The Apple Watch could completely replace passwords and one-time codes, thanks to a new form of authentication being touted as a way to “solve the world’s password problem.”
I’ve argued before that passwords are horrible…
They were fine way back in the days when we only needed a handful of them, but these days you need a password to do everything from transferring photos from a camera to an iPad through to ordering a pizza. We probably each have hundreds of the darned things.
And passwords are especially horrible on iOS devices — where we have to switch an on-screen keyboard between letters, numbers, and symbols multiple times to type a single password.
In theory, a combination of password managers and Face ID or Touch ID means we should never have to type them manually, but the reality is very different. We can all think of countless examples of occasions where an app, corporate system, or a website with many URL variations requires a manual login.
The problem with passwords
The FIDO Alliance, an organization founded to create a safer and simpler alternative to passwords, points to the numerous problems they create.
- Passwords are the root cause of 80% of data breaches
- The average person has more than 90 online accounts
- Up to 51% of passwords are reused
- A third of online purchases are abandoned due to a forgotten password
- The average help desk cost of a single password reset is $70
There are already hardware alternatives to passwords, like the YubiKey, but one of the companies behind the FIDO Alliance believes it makes more sense to use a device many of us already have on our wrists: a smartwatch.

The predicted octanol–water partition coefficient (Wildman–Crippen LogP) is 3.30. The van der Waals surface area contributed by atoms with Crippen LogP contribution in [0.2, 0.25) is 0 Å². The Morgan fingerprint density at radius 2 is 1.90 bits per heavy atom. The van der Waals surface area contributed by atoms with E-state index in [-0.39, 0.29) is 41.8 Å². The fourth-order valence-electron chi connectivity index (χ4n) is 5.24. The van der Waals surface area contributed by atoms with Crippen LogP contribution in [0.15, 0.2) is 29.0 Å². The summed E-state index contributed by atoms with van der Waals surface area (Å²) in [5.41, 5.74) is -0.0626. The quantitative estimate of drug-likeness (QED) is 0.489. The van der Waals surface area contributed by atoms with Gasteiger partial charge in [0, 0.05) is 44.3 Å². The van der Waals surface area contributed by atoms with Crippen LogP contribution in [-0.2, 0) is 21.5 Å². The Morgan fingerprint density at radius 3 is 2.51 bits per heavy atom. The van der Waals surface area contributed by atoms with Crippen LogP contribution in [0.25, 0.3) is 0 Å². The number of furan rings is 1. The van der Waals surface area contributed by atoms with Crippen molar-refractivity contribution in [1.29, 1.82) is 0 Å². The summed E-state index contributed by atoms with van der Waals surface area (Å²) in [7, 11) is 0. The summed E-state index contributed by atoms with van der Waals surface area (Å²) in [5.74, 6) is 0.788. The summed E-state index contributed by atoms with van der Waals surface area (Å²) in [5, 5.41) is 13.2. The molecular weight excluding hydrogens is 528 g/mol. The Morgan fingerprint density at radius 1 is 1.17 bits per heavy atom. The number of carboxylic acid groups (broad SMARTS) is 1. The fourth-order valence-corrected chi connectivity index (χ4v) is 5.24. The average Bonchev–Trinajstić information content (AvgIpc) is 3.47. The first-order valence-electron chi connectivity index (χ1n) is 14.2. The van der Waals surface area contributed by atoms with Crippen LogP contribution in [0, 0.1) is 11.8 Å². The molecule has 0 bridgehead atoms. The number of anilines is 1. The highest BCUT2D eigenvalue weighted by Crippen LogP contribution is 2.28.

How your Apple Watch could replace passwords
To get the ball rolling, Nok Nok Labs is offering a FIDO-based SDK for the Apple Watch.
We allow smart watch Apps to strongly and conveniently authenticate to backend services — no need for the user to enter passwords or one-time passcodes. This allows you to see your account balance, stock portfolio — and make sure others can’t.
With the Nok Nok App SDK for Smart Watch, our customers are able to standardize on next-generation authentication across all digital channels — including smart watches. Smart watch apps can have a strong, device-bound credential that doesn’t need frequent renewal and server-side infrastructure can be standardized to support industry standards, including FIDO next-generation authentication — across all digital channels.
Instead of being prompted for a password, your watch would simply ask you to tap a checkmark to authorize a login on your iPhone, iPad, Mac, or PC. Those without an Apple Watch can already do the same thing on a smartphone.
At the moment, it’s mostly being pushed for enterprise systems, but the longer-term aim is for FIDO to become a web standard so that passwordless authentication can be used for any website. That can’t happen a day too soon for me.
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